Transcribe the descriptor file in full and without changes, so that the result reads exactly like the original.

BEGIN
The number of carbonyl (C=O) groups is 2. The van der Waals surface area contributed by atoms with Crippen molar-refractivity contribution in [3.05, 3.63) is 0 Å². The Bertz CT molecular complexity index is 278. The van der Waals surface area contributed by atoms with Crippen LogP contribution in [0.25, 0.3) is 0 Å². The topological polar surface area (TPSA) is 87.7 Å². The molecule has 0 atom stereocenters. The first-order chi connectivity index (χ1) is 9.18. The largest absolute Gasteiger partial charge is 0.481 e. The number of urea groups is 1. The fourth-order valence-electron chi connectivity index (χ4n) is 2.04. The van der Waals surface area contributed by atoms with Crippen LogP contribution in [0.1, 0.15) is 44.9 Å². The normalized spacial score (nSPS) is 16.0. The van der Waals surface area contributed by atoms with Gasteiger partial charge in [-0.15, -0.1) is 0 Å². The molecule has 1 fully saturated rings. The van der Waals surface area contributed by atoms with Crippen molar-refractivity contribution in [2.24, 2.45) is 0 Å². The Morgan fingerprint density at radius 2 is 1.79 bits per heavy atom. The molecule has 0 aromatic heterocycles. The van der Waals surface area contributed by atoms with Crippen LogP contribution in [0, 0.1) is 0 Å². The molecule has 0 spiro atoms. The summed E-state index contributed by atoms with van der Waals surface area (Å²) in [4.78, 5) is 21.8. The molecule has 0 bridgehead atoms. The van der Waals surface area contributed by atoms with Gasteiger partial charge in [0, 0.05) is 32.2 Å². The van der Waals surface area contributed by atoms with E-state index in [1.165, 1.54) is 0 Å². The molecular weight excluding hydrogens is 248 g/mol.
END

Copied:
The number of carbonyl (C=O) groups is 2. The van der Waals surface area contributed by atoms with Crippen molar-refractivity contribution in [3.05, 3.63) is 0 Å². The Bertz CT molecular complexity index is 278. The van der Waals surface area contributed by atoms with Crippen LogP contribution in [0.25, 0.3) is 0 Å². The topological polar surface area (TPSA) is 87.7 Å². The molecule has 0 atom stereocenters. The first-order chi connectivity index (χ1) is 9.18. The largest absolute Gasteiger partial charge is 0.481 e. The number of urea groups is 1. The fourth-order valence-electron chi connectivity index (χ4n) is 2.04. The van der Waals surface area contributed by atoms with Crippen LogP contribution in [0.1, 0.15) is 44.9 Å². The normalized spacial score (nSPS) is 16.0. The van der Waals surface area contributed by atoms with Gasteiger partial charge in [-0.15, -0.1) is 0 Å². The molecule has 1 fully saturated rings. The van der Waals surface area contributed by atoms with Crippen molar-refractivity contribution in [2.24, 2.45) is 0 Å². The Morgan fingerprint density at radius 2 is 1.79 bits per heavy atom. The molecule has 0 aromatic heterocycles. The van der Waals surface area contributed by atoms with Crippen LogP contribution in [0, 0.1) is 0 Å². The molecule has 0 spiro atoms. The summed E-state index contributed by atoms with van der Waals surface area (Å²) in [4.78, 5) is 21.8. The molecule has 0 bridgehead atoms. The van der Waals surface area contributed by atoms with Gasteiger partial charge in [0, 0.05) is 32.2 Å². The van der Waals surface area contributed by atoms with E-state index in [1.165, 1.54) is 0 Å². The molecular weight excluding hydrogens is 248 g/mol.